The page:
The Horror of Uncertainty (and its Hidden Invitation)

Written by: Jorinde Berben
Image credit: pexels.com

As I’ve been going from therapy to therapy, trying to make room for whatever needs to be felt, trying to make room for myself instead of pushing Jorinde out of the way to make room for all the other stuff I need to do, I feel like I’m kind of caught in limbo. I have no real idea of when this situation will end. I’m actively trying to heal myself, but I notice that most things that seemed easy before are still hard. It’s still difficult to keep any sort of structure in my life, to take control over my life. I know I will need to make changes to my life going forward. I was running straight toward a vertical cliff and managed to break just in time, but it’s probably best to change directions now.

The thing is, I’m not really great at being in limbo. Uncertainty is possibly even worse than feeling depleted and depressed. At least depression gives you something to do: get out of your depression. It’s a direction. It’s a goal. It gives you a sense of purpose, even if it’s only to feel a sense of purpose again.

But this uncertainty just triggers a feeling of pure panic in me. I feel it in the pit of my stomach. And I want to fix it. I try to figure out 10 different ways of how to combine my job with my demanding family life. I talk to my partner and therapist. I look into different careers and then worry over money, my son, my own sanity. I even turn to the tarot cards hoping to find some kind of answer. Of course, the only answer they give is: right now you need to rest, the answer will come later.

This advice, not to make any big changes right now, has been coming at me from all angles as well: my therapist and doctor, the reflexologist, my partner and my sister have all told me that there’s no need to take final decisions at this point, that it’s even ill-advised. Right now, it’s just important to take time to rest, heal and find joy again.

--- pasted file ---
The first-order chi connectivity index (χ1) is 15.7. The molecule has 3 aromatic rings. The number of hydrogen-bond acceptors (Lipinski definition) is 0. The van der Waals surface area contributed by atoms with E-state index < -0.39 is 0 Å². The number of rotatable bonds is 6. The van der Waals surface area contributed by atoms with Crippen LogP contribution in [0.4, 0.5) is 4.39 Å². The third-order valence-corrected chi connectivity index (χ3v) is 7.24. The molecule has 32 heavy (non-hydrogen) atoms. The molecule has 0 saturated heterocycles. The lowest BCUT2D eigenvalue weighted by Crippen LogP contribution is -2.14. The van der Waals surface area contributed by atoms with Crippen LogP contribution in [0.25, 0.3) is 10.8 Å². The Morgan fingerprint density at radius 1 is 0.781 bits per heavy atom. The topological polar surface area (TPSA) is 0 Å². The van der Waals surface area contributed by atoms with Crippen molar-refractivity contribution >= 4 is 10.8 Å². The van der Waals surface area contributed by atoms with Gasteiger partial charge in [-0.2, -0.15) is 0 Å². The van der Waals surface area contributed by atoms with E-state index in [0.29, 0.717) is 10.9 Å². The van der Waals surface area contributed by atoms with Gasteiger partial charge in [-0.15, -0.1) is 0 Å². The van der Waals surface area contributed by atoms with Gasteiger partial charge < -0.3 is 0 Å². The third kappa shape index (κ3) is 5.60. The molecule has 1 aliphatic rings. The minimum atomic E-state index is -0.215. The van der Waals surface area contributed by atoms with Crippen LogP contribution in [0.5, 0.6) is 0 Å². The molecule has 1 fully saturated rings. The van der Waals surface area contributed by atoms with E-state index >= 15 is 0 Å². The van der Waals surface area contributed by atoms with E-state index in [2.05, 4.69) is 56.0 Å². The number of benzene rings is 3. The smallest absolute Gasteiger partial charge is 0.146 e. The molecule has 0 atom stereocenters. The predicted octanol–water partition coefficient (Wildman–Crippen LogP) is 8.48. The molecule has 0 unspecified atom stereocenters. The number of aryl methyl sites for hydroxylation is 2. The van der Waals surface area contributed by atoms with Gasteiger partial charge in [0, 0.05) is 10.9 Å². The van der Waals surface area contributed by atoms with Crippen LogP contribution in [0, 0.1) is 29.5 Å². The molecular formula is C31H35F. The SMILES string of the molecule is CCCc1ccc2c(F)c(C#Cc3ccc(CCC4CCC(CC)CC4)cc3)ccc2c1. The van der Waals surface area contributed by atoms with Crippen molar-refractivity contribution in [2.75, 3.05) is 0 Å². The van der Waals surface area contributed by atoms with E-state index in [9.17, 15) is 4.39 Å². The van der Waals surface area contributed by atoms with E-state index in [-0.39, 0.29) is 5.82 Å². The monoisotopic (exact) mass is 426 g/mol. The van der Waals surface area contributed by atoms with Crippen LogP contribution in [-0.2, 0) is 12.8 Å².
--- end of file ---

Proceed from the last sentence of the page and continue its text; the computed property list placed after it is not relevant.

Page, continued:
When I do try to disentangle this anxiety knot in my stomach by going over different options, I also notice that it doesn’t do me any good. I’m not really able to think straight. I can’t see myself or my (future) situation clearly yet. If I imagine going back to work with the amount of energy I have now, I panic. If I start thinking about financial consequences, I panic. There’s just so much fear.

Yet in that uncertainty, I can also see the invitation. To stay with it, to trust despite the fear, to have faith. Not to have faith in the fairytale that everything will all be perfect in the end, but faith in knowing that things will happen the way they should happen. Faith in knowing I have people around me who will be there no matter what. Faith in knowing that I’ll be able to handle whatever comes my way.

Faith takes courage. It means acknowledging that certain things are unknowable for now, that they may always be unknowable, and still going forward head held high. You step into the dark trusting that your feet will land on something. For a control freak like me, it poses a real challenge. But in that challenge, I can also find a kind of purpose.

So my purpose, for the next weeks, is to learn to be without a clear purpose until it finally reveals itself. Until I’ve done the work that needs to be done beforehand. Until I can be with it without that ball of panic in my stomach.

The following words by Alan Watts have helped me before to stay in this state of being instead of doing. I want to share them with you here:

4 thoughts on “The Horror of Uncertainty (and its Hidden Invitation)

  1. Oh dear, there is only uncertainty in life. Anytime something can happen to me or to those I feel responsible for, anywhere. I try not to think too much about it, but it’s all we have. Absolutely no certainly or control. You can sure set up a destination, something you want to achieve, and one step at a time get closer to a situation you find to be a good compromise but getting derailed is always possible. Time does wonders though, and goes fast. Soon you are older, worry less, make less plans and have less wants.

    Liked by 1 person

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